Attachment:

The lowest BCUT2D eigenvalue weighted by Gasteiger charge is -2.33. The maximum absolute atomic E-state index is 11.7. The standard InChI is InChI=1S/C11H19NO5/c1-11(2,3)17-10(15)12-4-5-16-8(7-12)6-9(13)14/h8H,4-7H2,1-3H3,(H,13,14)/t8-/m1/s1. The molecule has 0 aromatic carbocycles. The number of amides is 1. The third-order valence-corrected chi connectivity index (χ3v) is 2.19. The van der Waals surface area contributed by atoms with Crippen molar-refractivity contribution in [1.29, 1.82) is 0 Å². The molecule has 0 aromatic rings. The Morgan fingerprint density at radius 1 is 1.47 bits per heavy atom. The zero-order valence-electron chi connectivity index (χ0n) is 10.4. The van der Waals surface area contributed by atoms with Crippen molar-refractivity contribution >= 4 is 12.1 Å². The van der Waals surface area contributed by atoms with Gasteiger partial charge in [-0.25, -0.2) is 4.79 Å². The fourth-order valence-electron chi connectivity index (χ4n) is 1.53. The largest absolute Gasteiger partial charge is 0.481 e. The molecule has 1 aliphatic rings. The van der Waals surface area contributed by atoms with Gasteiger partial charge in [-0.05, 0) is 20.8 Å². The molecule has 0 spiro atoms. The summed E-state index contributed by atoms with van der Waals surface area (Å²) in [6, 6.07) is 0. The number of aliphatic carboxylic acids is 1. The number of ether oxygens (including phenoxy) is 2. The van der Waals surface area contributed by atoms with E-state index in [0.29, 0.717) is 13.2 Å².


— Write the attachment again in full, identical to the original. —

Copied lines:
The lowest BCUT2D eigenvalue weighted by Gasteiger charge is -2.33. The maximum absolute atomic E-state index is 11.7. The standard InChI is InChI=1S/C11H19NO5/c1-11(2,3)17-10(15)12-4-5-16-8(7-12)6-9(13)14/h8H,4-7H2,1-3H3,(H,13,14)/t8-/m1/s1. The molecule has 0 aromatic carbocycles. The number of amides is 1. The third-order valence-corrected chi connectivity index (χ3v) is 2.19. The van der Waals surface area contributed by atoms with Crippen molar-refractivity contribution in [1.29, 1.82) is 0 Å². The molecule has 0 aromatic rings. The Morgan fingerprint density at radius 1 is 1.47 bits per heavy atom. The zero-order valence-electron chi connectivity index (χ0n) is 10.4. The van der Waals surface area contributed by atoms with Crippen molar-refractivity contribution >= 4 is 12.1 Å². The van der Waals surface area contributed by atoms with Gasteiger partial charge in [-0.25, -0.2) is 4.79 Å². The fourth-order valence-electron chi connectivity index (χ4n) is 1.53. The largest absolute Gasteiger partial charge is 0.481 e. The molecule has 1 aliphatic rings. The van der Waals surface area contributed by atoms with Gasteiger partial charge in [-0.05, 0) is 20.8 Å². The molecule has 0 spiro atoms. The summed E-state index contributed by atoms with van der Waals surface area (Å²) in [6, 6.07) is 0. The number of aliphatic carboxylic acids is 1. The number of ether oxygens (including phenoxy) is 2. The van der Waals surface area contributed by atoms with E-state index in [0.29, 0.717) is 13.2 Å².